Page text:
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The Beatles Recording Sessions
 
 
 
The Recording of 'While My Guitar Gently Weeps'
July, 1968. During the early days of the White Album, George Harrison had been particularly patient when it came to recording his own material. His latest song, 'While My Guitar Gently Weeps' would change considerably from its initial conception to completion. On July 25th, 1968 the Beatles rehearsed several takes with an acoustic version also recorded the same day. This solo vocal and acoustic guitar track was to later appear on the Beatles Anthology collection. This acoustic version at the time only served as a demo for the rest of the Beatles and by now George had decided the he wanted the song to appear on the White Album in a totally different form. This song was to be one of the first eight-track Beatles recordings at Abbey Road. With some of the backing completed, the existing tracks were mixed in stereo and transferred to an eight-track recorder so that 6 tracks could be used for more overdubs. After this was done, George worked by himself and attempted to record a backwards guitar solo that in the end was scrapped. It was around this time that Eric Clapton become involved with the song.
 
On September 5th, 1968 more work was done on the dubbed eight-track recording. Additional tracks were added but George didn't like the result and the whole track was scrapped. The Beatles then started work on a fresh take with take 25 out of 28 deemed as being the best take. The next day saw Eric Clapton involved in the song, although this was quite by accident. Eric was giving George a lift from Surrey where they both lived into London that day and on the way in George suggested that he might want to contribute to the song. The track was put down with a minimum of fuss with Eric's excellent solo played on a Les Paul guitar. Paul played fuzz bass guitar, George the organ, Ringo percussion, and George - with Paul adding backing harmonies - taped his lead vocal. Chris Thomas, now a famous record producer, had the wonderful job of wobbling the oscillator for Eric Clapton's guitar while it was being mixed. Clapton had insisted that his guitar should sound a bit different to the normal Clapton sound. The keyboard track was a flanged organ which made it sound very whiny and slightly out of tune.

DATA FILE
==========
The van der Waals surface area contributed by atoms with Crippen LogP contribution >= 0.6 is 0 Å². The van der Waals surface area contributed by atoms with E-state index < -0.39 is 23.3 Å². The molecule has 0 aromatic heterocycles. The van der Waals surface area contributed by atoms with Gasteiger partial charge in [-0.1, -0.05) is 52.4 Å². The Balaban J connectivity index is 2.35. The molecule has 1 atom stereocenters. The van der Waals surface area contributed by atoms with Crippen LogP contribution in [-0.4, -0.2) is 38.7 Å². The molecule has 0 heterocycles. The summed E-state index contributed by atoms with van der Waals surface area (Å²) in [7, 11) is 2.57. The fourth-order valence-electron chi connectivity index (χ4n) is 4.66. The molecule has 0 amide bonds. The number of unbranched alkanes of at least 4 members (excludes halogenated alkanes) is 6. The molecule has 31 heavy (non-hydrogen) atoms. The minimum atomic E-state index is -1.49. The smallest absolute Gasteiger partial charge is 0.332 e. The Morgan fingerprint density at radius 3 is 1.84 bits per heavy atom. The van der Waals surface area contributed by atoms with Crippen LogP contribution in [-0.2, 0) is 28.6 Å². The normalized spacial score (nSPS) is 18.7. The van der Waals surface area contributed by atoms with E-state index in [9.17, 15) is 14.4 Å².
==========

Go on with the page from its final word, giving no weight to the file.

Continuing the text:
The Recording of 'Hey Jude'
Recording of 'Hey Jude' began on the 29th of July, 1968. Although recorded around the time of the White Album, it was to be released as a single and would be one of their longest. Most pop singles during the sixties lasted a maximum of three minutes but the Beatles being the Beatles, decided that rules were meant to be broken. The single released of 'Hey Jude' ended up being 7'11" long. Three complete takes were recorded on the the 29th of July with take one lasting 6'21", take two 4'40" and take six 5'25". This session was more like a rehearsal than a recording of the real thing. On the 30th of July, another 18 takes were recorded, although these sessions were also treated as rehearsals. Sessions at Trident, another recording studio in London, had been booked for the purpose of recording the final track, with an orchestra booked also for that session. At the end of this session on the 30th, George Martin would take away a stereo mix so that he could arrange the song's orchestral score.
On the 31st of July, recording began at Trident. Both Paul and George had already been involved with some other artists at Trident before this session. George had been busy producing Jackie Lomax in between Beatles sessions. Paul was doing the same with Mary Hopkin and had been popping in on the odd James Taylor session. What attracted the Beatles to Trident was that it was independent, like Apple Records, and had an eight-track recorder. Abbey Road was still four-track, at least that was what the members of the Beatles thought. Abbey Road did have an eight-track but it just hadn't been installed yet due to internal paperwork. Using the eight-track, the Beatles did several takes with Paul on piano, George on electric guitar, John on acoustic guitar and Ringo on drums. George had wanted to play an answering guitar phase after each 'Hey Jude' vocal line but it was later vetoed.
'Hey Jude' was recorded very quickly in the end. On the 1st of August, overdubs were recorded with Paul putting down a bass guitar track and a lead vocal while the other Beatles put down backing vocals. (Listen out for an undeleted expletive at 2'59" into the finished record!) The 36 piece orchestra was then recorded for the musical build-up during the song's long refrain. In addition the members of the orchestra were asked if they wouldn't mind contributing hand claps and backing vocals (nah, nah, nah's) for the powerful build-up in the refrain. Most said yes but there was one person who walked out of the session saying "I'm not going to clap my hands and sing Paul McCartney's bloody song!".